CD Review of Ultra Beatdown by DragonForce
Recommended if you like
Helloween, Iron Maiden, Dio
Label
Roadrunner/Universal
DragonForce: Ultra Beatdown

Reviewed by James B. Eldred

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P
ower metal has been around since the ‘80s, and has barely changed since Helloween released Keeper of the Seven Keys Part 1 in 1987. It’s a ridiculous genre that emphasizes speed, intricate guitar solos, speed, double-bass drums, speed, howling melodic vocals, speed, fantasy-obsessed lyrics, and speed. In other words, it’s totally awesome.

It’s mostly an underground thing, though, especially in America, where metal can only make it if the singer sounds like Cookie Monster and the riffs are mosh pit-ready. But DragonForce might become the exception to that long-standing rule. The exposure of their finger-blistering fast “Through the Fire and Flames” on “Guitar Hero III” opened the band up to audiences that would never consider buying a power metal album, putting them on the cusp of legitimate superstardom in the US just in time for their latest release, Ultra Beatdown, a title that might describe how you’ll feel after listening to it.

This isn’t just music – this is some kind of perverse athletic spectacle, a freakish exhibition of “anything you can play, I can play faster” posturing. Hardcore speed and thrash metal bands may play faster than DragonForce, but their songs aren’t nearly as complex as the extreme power ballads from hell that DragonForce specializes in.

Every song on Ultra Beatdown is like a clinic, demonstrating the extreme end of technical musicianship. Drummer Dave Mackintosh dissects the ways of double bass drumming with the opener, “Heroes of Our Time.” He keeps up the blinding pace throughout the entire album, with his dexterity and stamina only matched by dual lead guitarists Herman Li and Sam Totman, who shred with such intensity and complexity that it defies description. Their dueling solos on “The Fire Still Burns” and “Inside the Winter Storm” are volley after volley of tremolos, finger-tapping, string-skipping and just about every other trick in the book (a book that Steve Vai probably wrote). Bassist Frederic Leclercq should get props just for being able to keep up.

Even the keyboardist shreds. Vadim Pruzhanov’s old-school, videogame-inspired arpeggios are so manic and intense that they occasionally upstage the guitar solos on tracks such as “Heartbreak Armageddon,” and give the whole album a bizarre electronic edge that you don’t hear in most power metal (it’s probably the most original thing about DragonForce).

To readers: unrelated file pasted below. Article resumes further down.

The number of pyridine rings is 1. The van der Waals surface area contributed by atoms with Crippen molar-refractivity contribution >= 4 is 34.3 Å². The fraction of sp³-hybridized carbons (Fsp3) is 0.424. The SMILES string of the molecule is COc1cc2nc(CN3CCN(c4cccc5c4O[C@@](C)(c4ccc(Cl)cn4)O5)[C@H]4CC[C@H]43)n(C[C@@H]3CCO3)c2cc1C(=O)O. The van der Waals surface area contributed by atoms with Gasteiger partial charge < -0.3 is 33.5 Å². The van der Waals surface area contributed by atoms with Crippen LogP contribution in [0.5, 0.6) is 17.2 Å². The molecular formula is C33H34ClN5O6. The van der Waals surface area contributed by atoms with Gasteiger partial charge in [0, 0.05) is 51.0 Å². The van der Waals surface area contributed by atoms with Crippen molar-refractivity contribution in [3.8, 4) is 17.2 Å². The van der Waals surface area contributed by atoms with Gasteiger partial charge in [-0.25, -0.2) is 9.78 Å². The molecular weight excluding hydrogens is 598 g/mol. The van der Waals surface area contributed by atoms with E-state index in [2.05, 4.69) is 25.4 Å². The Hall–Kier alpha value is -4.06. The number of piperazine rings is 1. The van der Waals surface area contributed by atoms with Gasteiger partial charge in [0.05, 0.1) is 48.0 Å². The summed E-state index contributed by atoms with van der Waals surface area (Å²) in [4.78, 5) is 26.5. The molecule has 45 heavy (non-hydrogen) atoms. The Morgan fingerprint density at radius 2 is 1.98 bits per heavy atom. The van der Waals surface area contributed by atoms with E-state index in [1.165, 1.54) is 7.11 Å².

Bringing it all together is lead singer VP Theart, whose frighteningly powerful voice is an unholy combination of Dio, Bruce Dickinson, and Rob Halford, and who sings tales of wizards and warlords, evil demons and, of course, dragons. This is a band that knows no subtlety.

DragonForce’s 2006 album Inhuman Rampage (the one that featured “Through the Fire and Flames”) was a great record, with clever songwriting and catchy melodies. Ultra Beatdown is good too, but still lacking something. It frequently sounds more like an excuse for the band to find ways to go even faster and complex than a collection of solid songs. Some of the songs meander and seemingly exist solely for the purpose of getting as many intricate guitar solos in as possible (no doubt for another “Guitar Hero” game). The technical virtuosity of it all is starting to bury the music.

It goes without saying, though, that if you liked Inhuman Rampage or any other DragonForce album, you’re going to like Ultra Beatdown. They certainly know what their fans want, and are more than qualified to give it to them. Detractors may call it juvenile and stupid, but at least they’re good at what they do. These guys have no pretense about what they’re doing, and they should be lauded for that, if nothing else.

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